Secondly, the recursion. I personally tend to shy away from recursion most of the time, mostly because it makes the code harder to explain. For a binary search it does make sense but it is still unnecessary. Granted, you can't feed it a big enough array that you overflow, but let's say someday you switch from midpoint to random point (why not :) ), then you may overflow on an unlucky day on just a million numbers !

parseInt is not Math.floor

I'd add to not use parseInt to round a number down. the line midIndex = parseInt(arrayLength/2) is inefficient, and it tells me you don't really know your way around javascript. The idiomatic call would be midIndex = Math.floor(arrayLength/2). It will run faster, and also explain to a reader that you are effectively rounding down (and it's intentional). These days, if I want to feel clever, I'll just put midIndex = arrayLength >> 1 (right-shifting by one, will halve your number AND round it down).

Example implementation

I kept the recursion, but please notice it could easily be replaced with a do{}while(lowerIndex < higherIndex) loop. I also omitted the parameter parsing, since there are two good answers on that.

//wrap binary search to print messages
function find(array, number){
   var ret = "SEARCH NUMBER " + number + " in " + array;
   var index = binarySearch(array, number);
   if(index === -1)
      ret += "\n >>> can't find it !";
   else
      ret += "\n >>> found it at index " + index;
   return ret;
}
// binary-Search implementation
// I changed the return value to an ine (to make it with Array.indexOf)
function binarySearch(sortedArray, numberToSearch, lowerIndex, higherIndex){  
    //we accept not being called with all args (for the first call)
    //you'll often see this as "lowerIndex = lowerIndex || 0;"
    //which is slightly better IMO. But this is the more readable value
    if(lowerIndex === undefined) lowerIndex = 0;
    if(higherIndex === undefined) higherIndex = sortedArray.length -1;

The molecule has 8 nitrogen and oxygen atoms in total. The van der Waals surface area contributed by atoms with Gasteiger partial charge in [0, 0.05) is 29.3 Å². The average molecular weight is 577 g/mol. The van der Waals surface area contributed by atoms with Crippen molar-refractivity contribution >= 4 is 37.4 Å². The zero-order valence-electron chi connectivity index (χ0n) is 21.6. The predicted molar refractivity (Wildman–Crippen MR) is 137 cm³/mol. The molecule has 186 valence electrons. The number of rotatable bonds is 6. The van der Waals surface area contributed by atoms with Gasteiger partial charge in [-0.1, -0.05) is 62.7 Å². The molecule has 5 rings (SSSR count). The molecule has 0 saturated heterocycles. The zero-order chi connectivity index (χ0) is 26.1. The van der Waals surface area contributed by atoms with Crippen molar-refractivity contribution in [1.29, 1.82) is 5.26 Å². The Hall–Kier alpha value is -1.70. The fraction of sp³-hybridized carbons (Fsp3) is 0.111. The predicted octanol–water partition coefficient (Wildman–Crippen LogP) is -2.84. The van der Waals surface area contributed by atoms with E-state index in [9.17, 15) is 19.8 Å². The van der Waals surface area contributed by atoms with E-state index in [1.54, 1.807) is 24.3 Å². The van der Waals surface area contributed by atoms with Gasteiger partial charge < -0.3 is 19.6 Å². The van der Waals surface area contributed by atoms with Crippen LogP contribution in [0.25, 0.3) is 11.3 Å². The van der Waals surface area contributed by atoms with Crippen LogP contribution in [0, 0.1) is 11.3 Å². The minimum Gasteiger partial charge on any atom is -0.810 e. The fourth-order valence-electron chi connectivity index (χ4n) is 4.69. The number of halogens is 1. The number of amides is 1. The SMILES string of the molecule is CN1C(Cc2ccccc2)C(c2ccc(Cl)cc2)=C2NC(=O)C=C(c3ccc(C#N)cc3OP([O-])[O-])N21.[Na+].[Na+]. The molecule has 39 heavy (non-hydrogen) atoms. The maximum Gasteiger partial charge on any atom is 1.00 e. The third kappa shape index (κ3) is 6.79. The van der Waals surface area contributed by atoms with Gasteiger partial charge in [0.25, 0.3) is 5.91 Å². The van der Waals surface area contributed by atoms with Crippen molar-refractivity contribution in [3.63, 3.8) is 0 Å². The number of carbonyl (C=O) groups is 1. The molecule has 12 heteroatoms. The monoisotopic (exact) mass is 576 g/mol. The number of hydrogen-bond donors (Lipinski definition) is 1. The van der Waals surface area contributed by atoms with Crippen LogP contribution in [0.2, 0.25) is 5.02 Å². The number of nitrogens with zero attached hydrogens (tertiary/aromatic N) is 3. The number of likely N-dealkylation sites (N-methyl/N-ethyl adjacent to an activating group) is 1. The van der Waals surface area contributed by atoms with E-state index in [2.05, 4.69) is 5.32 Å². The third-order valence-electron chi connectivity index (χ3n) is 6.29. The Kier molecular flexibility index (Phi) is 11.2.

//this next line is left for you to study :)
    var midIndex = lowerIndex + ((higherIndex - lowerIndex) >> 1);

    //we get the value only once.
    var midValue = sortedArray[midIndex];

    if(midValue === numberToSearch){
        // by not using subArrays, we gain the ability to return the actual index
        return midIndex;//found it!
    }
    //I don't like using an else after if(...) return ...;
    //we already returned in the if so this is de-facto an else
    //I think this keeps the code more readable and pleasing. matter of taste.

    var lowerValue = sortedArray[lowerIndex],
        higherValue = sortedArray[higherIndex];
    if(lowerIndex >= higherIndex){
       return -1;//early out
    }

    if(midValue > numberToSearch){//we search left
      //notice we don't copy the array.
      // generally I'd just recurse here, but some code processors can optimize tail calls
      higherIndex = midIndex -1// search the number from left of 

    }else if(midValue < higherValue){ //we search right
        lowerIndex = midIndex +1;
    }else{
      //it seems we were given an unsorted array:
      //we won't catch it always, but on lucky hits :
      console.log("your array seems unsorted. can't binary search");
      return -1
    }
    // search the number in the same array, but with new bounds
    return binarySearch(sortedArray, numberToSearch, lowerIndex, higherIndex);
}// end of binarySearch method

console.log(find([1,2,3], 3));
console.log(find([1,2,3], 1));
console.log(find([1,2,3], 2));
//this should fail > unsorted
console.log(find([1,3,5,2,8,10,4,3], 3));
//this one, we should actually be able to see it failed
console.log(find([1,3,5,2,8,10,4,1], 3));

// your test cases :